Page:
Stokes, Peter; Smith, Simon M.; Wall, Tony; Moore, Neil; Rowland, Caroline A.; Ward, Tony; Cronshaw, Suzanne; University of Chester; University of Winchester; University of Central Lancashire; Liverpool Hope University (Taylor & Francis, 2018-05-17)
      In the twenty-first century, resilience has emerged as an important topic linked to calls for adaptability, well-being and organizational performance. Extant strategic human resource management (HRM) literature and practices have developed many insights into resilience. However, overall, they have a propensity to conceptualise resilience as being associated with ‘macro-’ and ‘extreme’ situations. This paper complements the prevailing perspective by developing a micro-focus on resilience through the conceptual framework of organizational ambidexterity surfacing under-examined individual resilience in connection with HRM practices. Methodologically, the paper adopts a qualitative approach presenting data from two illustrative contexts: an ‘everyday’ quasi-governmental institution and a prima facie ‘extreme’ pan-international military organization. Using template analysis, a number of valuable themes and similarities are identified. The findings and discussion underline the managerial challenges in handling organizational ambidextrous dynamics and tensions surrounding resilience, positive and sceptical approaches in relation to individual and organizational stances towards HRM practices. As such, the results point at value in HRM managers and practices recontextualising and appreciating ‘extremes’ and resilience more as an everyday (rather than exceptional) phenomenon wherein myriad micro-moments are highly significant in constructing and influencing macro-contexts. This also implies a need to see cynical resistance as normative rather than automatically negatively.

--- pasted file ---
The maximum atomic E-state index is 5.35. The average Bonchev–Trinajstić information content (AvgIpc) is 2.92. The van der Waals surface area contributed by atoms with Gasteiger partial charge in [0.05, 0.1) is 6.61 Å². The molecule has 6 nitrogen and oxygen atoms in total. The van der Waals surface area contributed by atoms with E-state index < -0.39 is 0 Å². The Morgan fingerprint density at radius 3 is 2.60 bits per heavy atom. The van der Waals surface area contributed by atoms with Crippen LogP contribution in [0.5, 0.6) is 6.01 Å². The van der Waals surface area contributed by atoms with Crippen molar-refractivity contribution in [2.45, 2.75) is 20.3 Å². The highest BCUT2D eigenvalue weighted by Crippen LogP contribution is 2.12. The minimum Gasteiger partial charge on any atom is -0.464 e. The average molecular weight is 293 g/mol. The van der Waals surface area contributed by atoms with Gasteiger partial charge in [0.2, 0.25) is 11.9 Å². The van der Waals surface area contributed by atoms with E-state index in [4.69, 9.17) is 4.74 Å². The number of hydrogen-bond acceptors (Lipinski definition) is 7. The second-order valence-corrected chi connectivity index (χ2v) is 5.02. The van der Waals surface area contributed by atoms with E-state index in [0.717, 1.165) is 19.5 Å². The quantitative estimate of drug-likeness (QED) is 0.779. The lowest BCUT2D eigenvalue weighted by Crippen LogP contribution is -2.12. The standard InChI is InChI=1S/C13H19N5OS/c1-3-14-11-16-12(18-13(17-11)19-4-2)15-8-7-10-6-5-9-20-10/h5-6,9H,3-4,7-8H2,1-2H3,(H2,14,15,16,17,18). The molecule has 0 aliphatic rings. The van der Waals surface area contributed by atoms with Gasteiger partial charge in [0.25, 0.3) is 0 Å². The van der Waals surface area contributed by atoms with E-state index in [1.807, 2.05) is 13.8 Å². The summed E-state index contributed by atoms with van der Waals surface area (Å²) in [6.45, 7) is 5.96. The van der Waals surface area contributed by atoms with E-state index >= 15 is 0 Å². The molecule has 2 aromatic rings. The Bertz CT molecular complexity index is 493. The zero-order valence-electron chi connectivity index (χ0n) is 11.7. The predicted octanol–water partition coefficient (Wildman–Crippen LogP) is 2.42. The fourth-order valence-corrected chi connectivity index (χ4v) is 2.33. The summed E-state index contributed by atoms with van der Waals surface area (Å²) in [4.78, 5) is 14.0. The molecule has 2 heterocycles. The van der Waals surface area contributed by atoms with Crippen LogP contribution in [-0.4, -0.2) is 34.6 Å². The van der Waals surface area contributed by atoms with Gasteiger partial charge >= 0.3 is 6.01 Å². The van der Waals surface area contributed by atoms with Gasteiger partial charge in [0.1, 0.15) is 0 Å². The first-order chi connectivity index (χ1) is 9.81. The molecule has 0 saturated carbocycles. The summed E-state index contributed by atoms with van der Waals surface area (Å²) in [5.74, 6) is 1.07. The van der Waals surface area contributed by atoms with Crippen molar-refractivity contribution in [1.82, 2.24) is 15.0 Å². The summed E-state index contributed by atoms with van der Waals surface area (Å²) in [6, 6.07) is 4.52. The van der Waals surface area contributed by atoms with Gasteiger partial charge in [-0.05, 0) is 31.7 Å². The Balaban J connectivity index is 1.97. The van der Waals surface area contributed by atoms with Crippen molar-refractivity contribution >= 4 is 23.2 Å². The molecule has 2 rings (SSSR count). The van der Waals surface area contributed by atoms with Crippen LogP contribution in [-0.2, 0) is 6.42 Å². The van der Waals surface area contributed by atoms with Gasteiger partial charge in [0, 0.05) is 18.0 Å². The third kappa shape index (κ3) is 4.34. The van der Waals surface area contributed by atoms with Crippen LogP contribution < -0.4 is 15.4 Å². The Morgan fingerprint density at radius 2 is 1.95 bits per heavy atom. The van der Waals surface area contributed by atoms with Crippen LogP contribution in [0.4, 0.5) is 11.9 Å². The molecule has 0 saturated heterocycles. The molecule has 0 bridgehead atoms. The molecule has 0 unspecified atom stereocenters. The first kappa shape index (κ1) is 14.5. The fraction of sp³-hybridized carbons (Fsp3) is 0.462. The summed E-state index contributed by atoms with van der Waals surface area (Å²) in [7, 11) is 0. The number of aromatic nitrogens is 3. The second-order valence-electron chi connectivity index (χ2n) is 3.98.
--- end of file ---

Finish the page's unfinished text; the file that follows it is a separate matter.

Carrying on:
• Talent management and the HR function in cross-cultural mergers and acquisitions: The role and impact of bi-cultural identity

      Liu, Yipeng; Vrontis, Demetris; email: vrontis.d@unic.ac.cy; Visser, Max; Stokes, Peter; Smith, Simon; email: simon.smith@winchester.ac.uk; Moore, Neil; Thrassou, Alkis; email: thrassou.a@unic.ac.cy; Ashta, Ashok (Elsevier, 2020-01-13)
      Abstract This paper examines bi-cultural talent in relation to human resource management (HRM) practices in cross-cultural merger and acquisitions (M&A). The intersection of HRM, bi-cultural talent management and cross-cultural M&A literature proposes a conceptual framework to capture the complexity of bi-cultural talent management and reveals the dominant macro-characterization of the extant HRM literature focussing on a more micro-orientated perspective. The paper develops a matrix by underlining spatial dimensions (spanning micro-aspects of the individual employee through to the macro-entity of firm and its location in the macro-national cultural context) and temporal dimensions (consisting of pre-merger, during merger and post-merger phases). This provides a template which examines the multi-level dynamics of bi-cultural talent management. The argument identifies ways in which extant cross-cultural lenses require deeper understanding of bi-cultural talent management in M&A settings. Future research directions and agendas are identified.